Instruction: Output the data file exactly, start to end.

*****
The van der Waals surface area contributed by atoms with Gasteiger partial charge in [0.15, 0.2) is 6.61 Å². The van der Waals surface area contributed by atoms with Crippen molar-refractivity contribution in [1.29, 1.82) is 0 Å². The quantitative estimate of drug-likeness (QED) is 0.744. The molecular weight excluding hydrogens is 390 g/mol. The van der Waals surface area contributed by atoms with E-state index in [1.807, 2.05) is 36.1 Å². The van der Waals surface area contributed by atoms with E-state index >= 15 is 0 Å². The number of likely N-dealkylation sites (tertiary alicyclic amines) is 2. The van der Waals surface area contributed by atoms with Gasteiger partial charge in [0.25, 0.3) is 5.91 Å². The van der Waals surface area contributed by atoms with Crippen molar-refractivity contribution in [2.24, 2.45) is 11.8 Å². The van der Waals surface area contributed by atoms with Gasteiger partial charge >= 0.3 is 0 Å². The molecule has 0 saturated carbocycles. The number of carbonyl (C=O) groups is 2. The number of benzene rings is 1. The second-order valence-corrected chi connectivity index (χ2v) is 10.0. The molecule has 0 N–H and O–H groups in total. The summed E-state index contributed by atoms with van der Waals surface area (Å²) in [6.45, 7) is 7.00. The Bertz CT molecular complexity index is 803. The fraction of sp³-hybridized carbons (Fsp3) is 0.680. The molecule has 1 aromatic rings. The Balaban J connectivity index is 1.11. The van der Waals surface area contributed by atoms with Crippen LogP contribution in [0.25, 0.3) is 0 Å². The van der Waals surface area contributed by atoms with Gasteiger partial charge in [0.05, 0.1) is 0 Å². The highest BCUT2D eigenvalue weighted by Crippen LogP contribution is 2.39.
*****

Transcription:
The van der Waals surface area contributed by atoms with Gasteiger partial charge in [0.15, 0.2) is 6.61 Å². The van der Waals surface area contributed by atoms with Crippen molar-refractivity contribution in [1.29, 1.82) is 0 Å². The quantitative estimate of drug-likeness (QED) is 0.744. The molecular weight excluding hydrogens is 390 g/mol. The van der Waals surface area contributed by atoms with E-state index in [1.807, 2.05) is 36.1 Å². The van der Waals surface area contributed by atoms with E-state index >= 15 is 0 Å². The number of likely N-dealkylation sites (tertiary alicyclic amines) is 2. The van der Waals surface area contributed by atoms with Gasteiger partial charge in [0.25, 0.3) is 5.91 Å². The van der Waals surface area contributed by atoms with Crippen molar-refractivity contribution in [2.24, 2.45) is 11.8 Å². The van der Waals surface area contributed by atoms with Gasteiger partial charge >= 0.3 is 0 Å². The molecule has 0 saturated carbocycles. The number of carbonyl (C=O) groups is 2. The number of benzene rings is 1. The second-order valence-corrected chi connectivity index (χ2v) is 10.0. The molecule has 0 N–H and O–H groups in total. The summed E-state index contributed by atoms with van der Waals surface area (Å²) in [6.45, 7) is 7.00. The Bertz CT molecular complexity index is 803. The fraction of sp³-hybridized carbons (Fsp3) is 0.680. The molecule has 1 aromatic rings. The Balaban J connectivity index is 1.11. The van der Waals surface area contributed by atoms with Crippen LogP contribution in [0.25, 0.3) is 0 Å². The van der Waals surface area contributed by atoms with Gasteiger partial charge in [0.05, 0.1) is 0 Å². The highest BCUT2D eigenvalue weighted by Crippen LogP contribution is 2.39.